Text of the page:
The boom years are coming to an end.
Telecommunications industry leaders are faced with shrinking revenues and profitability, as well as the effects of regulatory pricing intervention and consolidation. In our recent survey of more than 60 C-level executives from Europe’s leading telecom companies, more than two-thirds say their future success—and even survival—depends on fundamental changes to business and operating models.
Just how the market will play out, however, is still up in the air. Telephones are no longer just for making calls, as the market now encompasses a vast palette of data-related services. Will this mean telcos become supporting players as mere network providers, while so-called overthe-top (OTT) players such as Google, Apple, and Facebook hold sway over network-related services and digital? Or can operators compete as primary providers of add-on services such as messaging, video calls, and music downloads? Will they successfully make the leap to packaging digital services for their customers?
What is clear to us in our analysis of the industry’s future, which combines our industry research with interviews of 61 C-level executives, covering 46 of Europe’s leading operators in 25 countries, is that Europe’s telcos cannot afford to remain passive observers as the industry evolves. They must choose a clear strategy, deciding how they will grapple with these changes now—or others will decide their future for them.
Business Model Changes: What Our Interviewees Say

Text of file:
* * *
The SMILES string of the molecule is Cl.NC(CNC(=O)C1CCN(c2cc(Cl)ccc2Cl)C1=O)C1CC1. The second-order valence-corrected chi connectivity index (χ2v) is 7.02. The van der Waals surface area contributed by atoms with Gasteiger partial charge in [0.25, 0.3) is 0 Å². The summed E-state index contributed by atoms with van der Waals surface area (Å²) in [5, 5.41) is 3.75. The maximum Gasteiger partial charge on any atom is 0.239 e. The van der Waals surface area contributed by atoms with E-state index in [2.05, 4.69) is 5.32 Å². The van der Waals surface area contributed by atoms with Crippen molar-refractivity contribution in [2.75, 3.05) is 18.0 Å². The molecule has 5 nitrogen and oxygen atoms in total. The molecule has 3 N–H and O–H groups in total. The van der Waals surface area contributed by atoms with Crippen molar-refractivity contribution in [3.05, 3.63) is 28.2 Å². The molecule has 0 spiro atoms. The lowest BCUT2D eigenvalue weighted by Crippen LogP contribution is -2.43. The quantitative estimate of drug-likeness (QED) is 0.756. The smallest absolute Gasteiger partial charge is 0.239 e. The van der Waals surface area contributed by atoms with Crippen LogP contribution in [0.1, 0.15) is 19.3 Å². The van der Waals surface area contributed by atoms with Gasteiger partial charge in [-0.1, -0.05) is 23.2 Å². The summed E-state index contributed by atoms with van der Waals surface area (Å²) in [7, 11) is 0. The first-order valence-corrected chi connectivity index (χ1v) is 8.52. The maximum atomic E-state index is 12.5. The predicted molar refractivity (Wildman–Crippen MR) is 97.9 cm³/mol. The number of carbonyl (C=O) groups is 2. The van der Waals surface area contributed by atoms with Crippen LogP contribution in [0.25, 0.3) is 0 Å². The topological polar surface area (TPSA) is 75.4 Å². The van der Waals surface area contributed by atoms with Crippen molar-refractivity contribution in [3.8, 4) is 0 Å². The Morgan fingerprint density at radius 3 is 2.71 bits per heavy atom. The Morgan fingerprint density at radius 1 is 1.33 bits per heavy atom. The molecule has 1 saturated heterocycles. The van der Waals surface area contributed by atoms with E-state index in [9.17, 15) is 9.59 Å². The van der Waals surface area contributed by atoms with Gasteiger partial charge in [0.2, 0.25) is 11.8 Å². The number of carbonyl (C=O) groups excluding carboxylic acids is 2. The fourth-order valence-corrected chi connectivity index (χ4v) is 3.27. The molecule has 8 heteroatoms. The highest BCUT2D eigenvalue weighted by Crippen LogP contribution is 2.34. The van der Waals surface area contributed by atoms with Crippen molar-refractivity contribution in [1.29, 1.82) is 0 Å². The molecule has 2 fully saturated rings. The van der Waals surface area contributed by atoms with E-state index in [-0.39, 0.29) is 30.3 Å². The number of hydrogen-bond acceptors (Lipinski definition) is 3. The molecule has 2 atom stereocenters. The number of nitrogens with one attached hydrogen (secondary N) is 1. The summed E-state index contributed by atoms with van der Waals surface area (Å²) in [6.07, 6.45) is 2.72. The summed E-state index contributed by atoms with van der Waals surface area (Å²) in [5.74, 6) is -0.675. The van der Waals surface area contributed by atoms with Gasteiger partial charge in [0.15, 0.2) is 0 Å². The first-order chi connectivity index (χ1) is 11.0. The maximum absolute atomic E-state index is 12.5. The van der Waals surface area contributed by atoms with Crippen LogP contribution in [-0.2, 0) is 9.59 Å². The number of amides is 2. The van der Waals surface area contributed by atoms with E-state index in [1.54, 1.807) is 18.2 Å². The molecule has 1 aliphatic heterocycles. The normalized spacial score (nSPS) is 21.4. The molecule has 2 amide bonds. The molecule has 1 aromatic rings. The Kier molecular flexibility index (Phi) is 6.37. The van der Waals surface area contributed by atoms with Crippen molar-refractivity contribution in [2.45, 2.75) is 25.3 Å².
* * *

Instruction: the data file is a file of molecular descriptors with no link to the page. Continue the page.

Mobile data traffic is expected to grow more than 60 percent annually between 2014 and 2018, and fixed-line traffic will grow more than 20 percent annually. Yet telecom operators are struggling to turn this into revenues and profits. Across Europe, most expect either meager earnings or small losses in those areas. Our outlook is even more muted: Both fixed-line and mobile operations are headed for revenue losses even in the most optimistic scenarios (see figure 1). As such, cost cutting is a priority for most. Executives say operational and commercial costs as well as capex will be on the chopping block over the next five years.
Survey participants said they are considering a wide range of changes to their business model.
Old business models are already on the way out. Changes in customer preferences are driving out old business models in favor of those introduced by OTT players. These include iTunes-like pricing and hybrid pre- and post-paid models.
In particular, a shift from pre- to postpaid models is on the horizon. While most participants expect the postpaid model to continue—and in some parts of Europe even grow—prepaid is seen as shrinking. More executives believe a “hybrid” model, one that makes use of credit cards and upfront billing or flat rates is likely to take hold in the future. Many participants believe consumers’ demand for data will change how they pay for telco services, with pre- and postpaid concepts blurring. A possible model is iTunes, where customers can buy products and services on an ad-hoc basis.
Market share is taking a back seat. For many years, capturing market share was the most important battle for operators. Our study finds, perhaps surprisingly, that this view is shifting (see figure 2). By 2020, our respondents say, market share will diminish in importance, an apparent rethinking of long-held strategies to chase market share above all else. Operators have learned that trying to boost market share by slashing prices or offering special deals can be very expensive.
In five years’ time, many operators expect new business development to take top priority. But whether operators actually shift course remains to be seen. As one respondent noted, this has been the dream for more than a decade now, with very little progress to date.